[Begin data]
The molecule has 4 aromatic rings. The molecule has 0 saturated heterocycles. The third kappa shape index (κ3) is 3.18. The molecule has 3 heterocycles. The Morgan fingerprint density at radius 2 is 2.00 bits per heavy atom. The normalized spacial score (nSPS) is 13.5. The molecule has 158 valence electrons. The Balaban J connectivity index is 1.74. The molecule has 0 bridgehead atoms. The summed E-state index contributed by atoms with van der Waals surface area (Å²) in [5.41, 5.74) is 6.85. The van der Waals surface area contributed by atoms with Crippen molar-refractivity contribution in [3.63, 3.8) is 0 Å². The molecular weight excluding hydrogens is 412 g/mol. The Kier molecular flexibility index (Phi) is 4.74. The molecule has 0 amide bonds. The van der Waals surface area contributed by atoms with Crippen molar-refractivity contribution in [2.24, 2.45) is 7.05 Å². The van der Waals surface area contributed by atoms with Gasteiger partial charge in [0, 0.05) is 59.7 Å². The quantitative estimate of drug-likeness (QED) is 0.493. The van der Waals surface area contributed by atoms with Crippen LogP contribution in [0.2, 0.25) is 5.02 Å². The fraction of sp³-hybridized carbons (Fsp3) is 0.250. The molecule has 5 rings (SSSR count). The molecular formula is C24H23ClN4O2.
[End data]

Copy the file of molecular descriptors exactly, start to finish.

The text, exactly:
The molecule has 4 aromatic rings. The molecule has 0 saturated heterocycles. The third kappa shape index (κ3) is 3.18. The molecule has 3 heterocycles. The Morgan fingerprint density at radius 2 is 2.00 bits per heavy atom. The normalized spacial score (nSPS) is 13.5. The molecule has 158 valence electrons. The Balaban J connectivity index is 1.74. The molecule has 0 bridgehead atoms. The summed E-state index contributed by atoms with van der Waals surface area (Å²) in [5.41, 5.74) is 6.85. The van der Waals surface area contributed by atoms with Crippen molar-refractivity contribution in [3.63, 3.8) is 0 Å². The molecular weight excluding hydrogens is 412 g/mol. The Kier molecular flexibility index (Phi) is 4.74. The molecule has 0 amide bonds. The van der Waals surface area contributed by atoms with Crippen molar-refractivity contribution in [2.24, 2.45) is 7.05 Å². The van der Waals surface area contributed by atoms with Gasteiger partial charge in [0, 0.05) is 59.7 Å². The quantitative estimate of drug-likeness (QED) is 0.493. The van der Waals surface area contributed by atoms with Crippen LogP contribution in [0.2, 0.25) is 5.02 Å². The fraction of sp³-hybridized carbons (Fsp3) is 0.250. The molecule has 5 rings (SSSR count). The molecular formula is C24H23ClN4O2.